- The Washington Times - Friday, August 31, 2001

ULMERA, East Timor A day's walk wasn't too far for an old farmer named Sama Leki eager to vote in East Timor's first democratic elections yesterday.
"Yeah, I'm tired, but we have to do it. We've just got our independence, so we can't be weary," Mr. Leki, who is almost 80, said after casting his ballot early yesterday.
He said he and other people from his village near Ermera district had made the long journey to vote at a school in this rural community about 12 miles west of the capital, Dili.
After living through decades of Portuguese colonial rule and 24 years of brutal Indonesian occupation, Mr. Leki and about 425,000 other registered voters had the first chance in their history to elect their own political representatives.
Two years ago, East Timorese braved intimidation and thug violence to vote for independence from Indonesia.
Yesterday, East Timorese turned out in massive numbers again, but in an atmosphere free from violence.
"Now we've truly got our independence," said Mr. Leki, who wore stylish pants and a sweater for the special occasion. Many other voters in this poor, dusty country also walked to the polls in their best clothes.
East Timor remains under U.N. administration, but the 88-member constituent assembly elected in yesterday's vote will write East Timor's constitution and is expected to lead the young nation to full independence early next year.
More than three hours after the polls officially closed last night, some voters still were waiting in line to cast their ballots, said Carlos Valenzuela, the United Nations' chief electoral officer. He estimated the turnout at 93 percent of registered voters.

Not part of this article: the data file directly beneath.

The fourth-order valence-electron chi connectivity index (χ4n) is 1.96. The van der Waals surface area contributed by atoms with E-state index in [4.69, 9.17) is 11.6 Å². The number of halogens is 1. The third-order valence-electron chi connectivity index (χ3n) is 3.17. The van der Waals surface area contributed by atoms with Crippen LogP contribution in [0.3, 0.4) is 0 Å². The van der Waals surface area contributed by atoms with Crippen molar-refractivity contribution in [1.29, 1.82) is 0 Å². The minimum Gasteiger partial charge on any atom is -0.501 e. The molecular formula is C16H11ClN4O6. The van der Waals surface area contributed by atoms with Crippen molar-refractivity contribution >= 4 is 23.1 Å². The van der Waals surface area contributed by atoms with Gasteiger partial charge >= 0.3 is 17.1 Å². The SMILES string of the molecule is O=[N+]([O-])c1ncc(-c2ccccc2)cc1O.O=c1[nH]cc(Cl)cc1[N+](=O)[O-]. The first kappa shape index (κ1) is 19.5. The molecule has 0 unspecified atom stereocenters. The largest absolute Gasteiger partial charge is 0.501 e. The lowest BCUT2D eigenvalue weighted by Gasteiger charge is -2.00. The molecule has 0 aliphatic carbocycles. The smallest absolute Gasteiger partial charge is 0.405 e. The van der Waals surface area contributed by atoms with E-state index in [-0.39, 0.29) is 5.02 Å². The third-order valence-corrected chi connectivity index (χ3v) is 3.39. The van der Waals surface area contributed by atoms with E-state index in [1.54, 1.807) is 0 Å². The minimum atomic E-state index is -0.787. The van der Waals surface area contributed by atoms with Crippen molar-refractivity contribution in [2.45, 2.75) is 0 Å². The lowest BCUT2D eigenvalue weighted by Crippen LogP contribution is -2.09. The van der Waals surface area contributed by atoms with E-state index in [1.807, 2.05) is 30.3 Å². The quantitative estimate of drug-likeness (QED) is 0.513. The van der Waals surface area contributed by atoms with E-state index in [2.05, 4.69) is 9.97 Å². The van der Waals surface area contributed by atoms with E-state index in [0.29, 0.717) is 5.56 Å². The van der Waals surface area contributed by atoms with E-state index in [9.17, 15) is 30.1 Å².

James A. Kelly, the U.S. assistant secretary of state for East Asian and Pacific affairs, led a delegation of U.S. electoral observers who visited several crowded polling centers in Dili.
"There wasn't a holiday atmosphere … there was a kind of determination, but there also wasn't a tension. It was just obvious people weren't afraid of something bad that was going to happen to them," Mr. Kelly told reporters later.
Yesterday's vote gave electors a choice of 16 parties and came exactly two years after East Timorese voted in a referendum overwhelmingly for independence despite violence aimed at swaying the vote in favor of autonomy within Indonesia.
Evidence of that campaign was visible yesterday on a burned-out section of the school building where Mr. Leki returned to vote as he had in 1999. "Autonomy yes," said the graffiti.
"Two years ago, there were many people pressuring us," said Agustina Lorencia, 25, arms wrapped around her son Belarmino, 5, as she stood waiting to cast her ballot in the town of Liquica, just west of Ulmera village.
About four months before the 1999 ballot, Liquica was the scene of one of the worst massacres of that year's violence. About 60 people were slaughtered at a church not far from the school where Mrs. Lorencia waited to vote.
Throughout East Timor, more than 1,000 East Timorese died in violence before and after the 1999 ballot.
Many people fled towns like Liquica before that referendum, but those who remained were forced to fly red and white Indonesian flags from their tin-roofed homes, most of which later were burned to the ground by Indonesian forces.
The homes are being rebuilt now, and so is the nation. Yesterday, voters said they won't mind if their preferred parties are not big winners.
"Win or lose, this is for the development of Timor Loro Sae," Francisco da Costa Amaral, 39, said, using his new country's local name, which means Timor, land of the rising sun.
Initial results from some districts should be available by Sunday, followed about four days later by a preliminary national tally, U.N. officials said.
The Revolutionary Front of Independent East Timor, a centrist socialist party known as Fretilin, is widely expected to win the bulk of assembly seats.

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